WASHINGTON -- At least 10 U.S. bishops have decided within the past year to suspend or drop their annual collection for the Catholic Campaign for Human Development in their dioceses, and another is withholding funds at least for now.
Bishop Bernard Hebda of Gaylord, Mich., said in June that he has decided to delay sending the diocese’s annual donation to the campaign until a review of its grant practices is completed. The U.S. bishops’ subcommittee on the campaign is currently reviewing funding practices and gave a preliminary report to the bishops’ Administrative Committee in March.
Several of the bishops who have decided to suspend or drop the collection cited concerns about some grant recipients. Some recipients have had to return grants when church officials learned they were directly involved in some activity not in accord with Catholic moral and social teaching. Grant recipients are required to certify that they do not engage in any such activities.
John Carr, executive director of the U.S. bishops’ Department of Justice, Peace and Human Development, which includes the campaign, said, “There’s a serious review and renewal of CCHD under way, and our hope is that it will strengthen CCHD, keep faith with its foundations, and respond to some of the concerns.”
He told NCR he hopes the renewal “will maintain the fundamentals of CCHD, but see how it can work better.”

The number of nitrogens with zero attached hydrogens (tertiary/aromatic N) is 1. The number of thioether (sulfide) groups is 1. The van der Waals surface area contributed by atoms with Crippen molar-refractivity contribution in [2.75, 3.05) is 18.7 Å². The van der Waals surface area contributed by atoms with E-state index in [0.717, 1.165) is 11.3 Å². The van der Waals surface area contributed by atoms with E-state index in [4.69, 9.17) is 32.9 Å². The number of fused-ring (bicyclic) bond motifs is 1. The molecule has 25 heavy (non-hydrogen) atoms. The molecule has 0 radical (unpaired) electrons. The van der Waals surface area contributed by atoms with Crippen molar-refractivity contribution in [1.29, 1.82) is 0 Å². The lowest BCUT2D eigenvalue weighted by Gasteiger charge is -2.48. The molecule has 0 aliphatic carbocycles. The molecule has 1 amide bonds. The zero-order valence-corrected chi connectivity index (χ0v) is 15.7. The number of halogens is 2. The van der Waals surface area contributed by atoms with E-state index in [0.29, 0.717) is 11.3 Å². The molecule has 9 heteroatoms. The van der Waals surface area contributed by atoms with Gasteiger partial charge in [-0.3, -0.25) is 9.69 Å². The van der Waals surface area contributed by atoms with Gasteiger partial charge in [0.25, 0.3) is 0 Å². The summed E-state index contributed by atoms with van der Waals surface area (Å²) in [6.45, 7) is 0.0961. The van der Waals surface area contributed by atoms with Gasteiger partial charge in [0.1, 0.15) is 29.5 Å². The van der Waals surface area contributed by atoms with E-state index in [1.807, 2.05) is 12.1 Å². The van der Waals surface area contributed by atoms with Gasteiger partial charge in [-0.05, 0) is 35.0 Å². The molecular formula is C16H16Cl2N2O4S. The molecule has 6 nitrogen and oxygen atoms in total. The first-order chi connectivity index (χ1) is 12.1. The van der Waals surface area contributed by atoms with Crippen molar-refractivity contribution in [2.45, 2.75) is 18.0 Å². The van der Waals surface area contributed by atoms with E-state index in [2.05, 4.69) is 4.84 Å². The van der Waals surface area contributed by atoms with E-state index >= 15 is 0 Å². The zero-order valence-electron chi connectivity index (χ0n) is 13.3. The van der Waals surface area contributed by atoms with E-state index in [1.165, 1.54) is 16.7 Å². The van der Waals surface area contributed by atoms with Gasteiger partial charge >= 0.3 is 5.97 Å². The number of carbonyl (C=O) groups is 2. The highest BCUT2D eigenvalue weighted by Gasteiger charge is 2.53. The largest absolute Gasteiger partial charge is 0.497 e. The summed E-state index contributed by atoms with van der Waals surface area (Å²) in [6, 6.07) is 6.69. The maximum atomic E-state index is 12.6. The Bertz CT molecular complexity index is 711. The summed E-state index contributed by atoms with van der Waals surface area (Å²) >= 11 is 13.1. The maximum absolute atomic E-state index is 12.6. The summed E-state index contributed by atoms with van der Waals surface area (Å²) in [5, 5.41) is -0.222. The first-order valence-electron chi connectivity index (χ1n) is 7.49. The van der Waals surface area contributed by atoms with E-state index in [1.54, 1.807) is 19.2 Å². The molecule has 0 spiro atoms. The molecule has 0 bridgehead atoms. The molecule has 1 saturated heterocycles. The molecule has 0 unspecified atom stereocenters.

Some bishops who have dropped out of the collection said they did so only because of significantly increased local needs that their own parish and diocesan social service agencies face as the nation continues to suffer from high unemployment, foreclosures and other continuing effects of the recession.
Dioceses that have already stopped participating in the Catholic Campaign for Human Development collection or announced plans to do stop doing so are: Allentown, Altoona-Johnstown, Greensburg and Harrisburg, Pa.; Green Bay and Madison, Wis.; Lincoln, Neb.; Birmingham, Ala.; St. Augustine, Fla.; and Tulsa, Okla.
All four Pennsylvania dioceses are shifting the collection to a purely local one for Catholic Charities or other social services in the wake of a 2009 state budget crisis that left state social spending slashed, forcing Catholic Charities and other private nonprofits to try to pick up the slack on their own.
The formula for the Catholic Campaign for Human Development collection is that one-fourth of it stays in the diocese to be administered locally, while three-fourths goes to the national office. All grants given from the national portion must also be approved by the local bishop where the recipient organization is located.
The campaign was established by the U.S. bishops in 1970 as a domestic antipoverty program. It is funded by an annual parish collection, taken up in most dioceses on Christ the King Sunday in November.
When Bishop Lawrence E. Brandt of Greensburg announced his decision to drop out April 22, he cited concern that some grantees fail to follow church teachings. The other three bishops focused only on the increased local needs.
Allentown diocesan spokesman Matthew T. Kerr told NCR that the new bishop, Bishop John O. Barres, decided in reviewing diocesan collections and finances that starting this year he would switch the campaign collection to “a local collection” that will help meet social service needs within the diocese. He said he did not hear of any concern by the bishop about the nature of campaign’s grants.
Harrisburg diocesan spokesman Joseph A. Aponick said the combination of increased demand for social services and the state cuts in funding hit diocesan agencies hard.
He added that concern about some Catholic Campaign for Human Development grants “certainly was talked about, but the primary concern was to better serve local needs.”